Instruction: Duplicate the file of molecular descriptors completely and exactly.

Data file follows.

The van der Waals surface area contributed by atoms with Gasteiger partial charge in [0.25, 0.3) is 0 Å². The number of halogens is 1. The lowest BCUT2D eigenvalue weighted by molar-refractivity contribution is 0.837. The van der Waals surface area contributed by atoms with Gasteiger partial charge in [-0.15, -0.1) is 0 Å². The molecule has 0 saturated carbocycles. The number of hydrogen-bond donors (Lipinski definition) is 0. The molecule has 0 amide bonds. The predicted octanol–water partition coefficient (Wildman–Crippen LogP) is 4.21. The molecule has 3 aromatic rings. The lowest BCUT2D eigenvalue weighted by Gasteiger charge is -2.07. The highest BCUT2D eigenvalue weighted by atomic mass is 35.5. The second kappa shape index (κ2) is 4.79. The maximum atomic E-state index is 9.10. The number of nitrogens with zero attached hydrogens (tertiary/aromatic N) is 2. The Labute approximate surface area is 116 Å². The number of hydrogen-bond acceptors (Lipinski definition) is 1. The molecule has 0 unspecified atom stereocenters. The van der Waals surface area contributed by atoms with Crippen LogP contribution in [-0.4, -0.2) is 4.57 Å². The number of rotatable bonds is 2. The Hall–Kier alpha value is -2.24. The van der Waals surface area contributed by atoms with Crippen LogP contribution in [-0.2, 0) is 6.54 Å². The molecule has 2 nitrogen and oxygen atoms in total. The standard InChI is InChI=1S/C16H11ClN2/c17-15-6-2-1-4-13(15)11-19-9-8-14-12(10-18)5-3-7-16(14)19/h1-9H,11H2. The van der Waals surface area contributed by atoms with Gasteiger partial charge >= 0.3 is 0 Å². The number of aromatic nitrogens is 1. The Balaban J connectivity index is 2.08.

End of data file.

The van der Waals surface area contributed by atoms with Gasteiger partial charge in [0.25, 0.3) is 0 Å². The number of halogens is 1. The lowest BCUT2D eigenvalue weighted by molar-refractivity contribution is 0.837. The van der Waals surface area contributed by atoms with Gasteiger partial charge in [-0.15, -0.1) is 0 Å². The molecule has 0 saturated carbocycles. The number of hydrogen-bond donors (Lipinski definition) is 0. The molecule has 0 amide bonds. The predicted octanol–water partition coefficient (Wildman–Crippen LogP) is 4.21. The molecule has 3 aromatic rings. The lowest BCUT2D eigenvalue weighted by Gasteiger charge is -2.07. The highest BCUT2D eigenvalue weighted by atomic mass is 35.5. The second kappa shape index (κ2) is 4.79. The maximum atomic E-state index is 9.10. The number of nitrogens with zero attached hydrogens (tertiary/aromatic N) is 2. The Labute approximate surface area is 116 Å². The number of hydrogen-bond acceptors (Lipinski definition) is 1. The molecule has 0 unspecified atom stereocenters. The van der Waals surface area contributed by atoms with Crippen LogP contribution in [-0.4, -0.2) is 4.57 Å². The number of rotatable bonds is 2. The Hall–Kier alpha value is -2.24. The van der Waals surface area contributed by atoms with Crippen LogP contribution in [-0.2, 0) is 6.54 Å². The molecule has 2 nitrogen and oxygen atoms in total. The standard InChI is InChI=1S/C16H11ClN2/c17-15-6-2-1-4-13(15)11-19-9-8-14-12(10-18)5-3-7-16(14)19/h1-9H,11H2. The van der Waals surface area contributed by atoms with Gasteiger partial charge >= 0.3 is 0 Å². The number of aromatic nitrogens is 1. The Balaban J connectivity index is 2.08.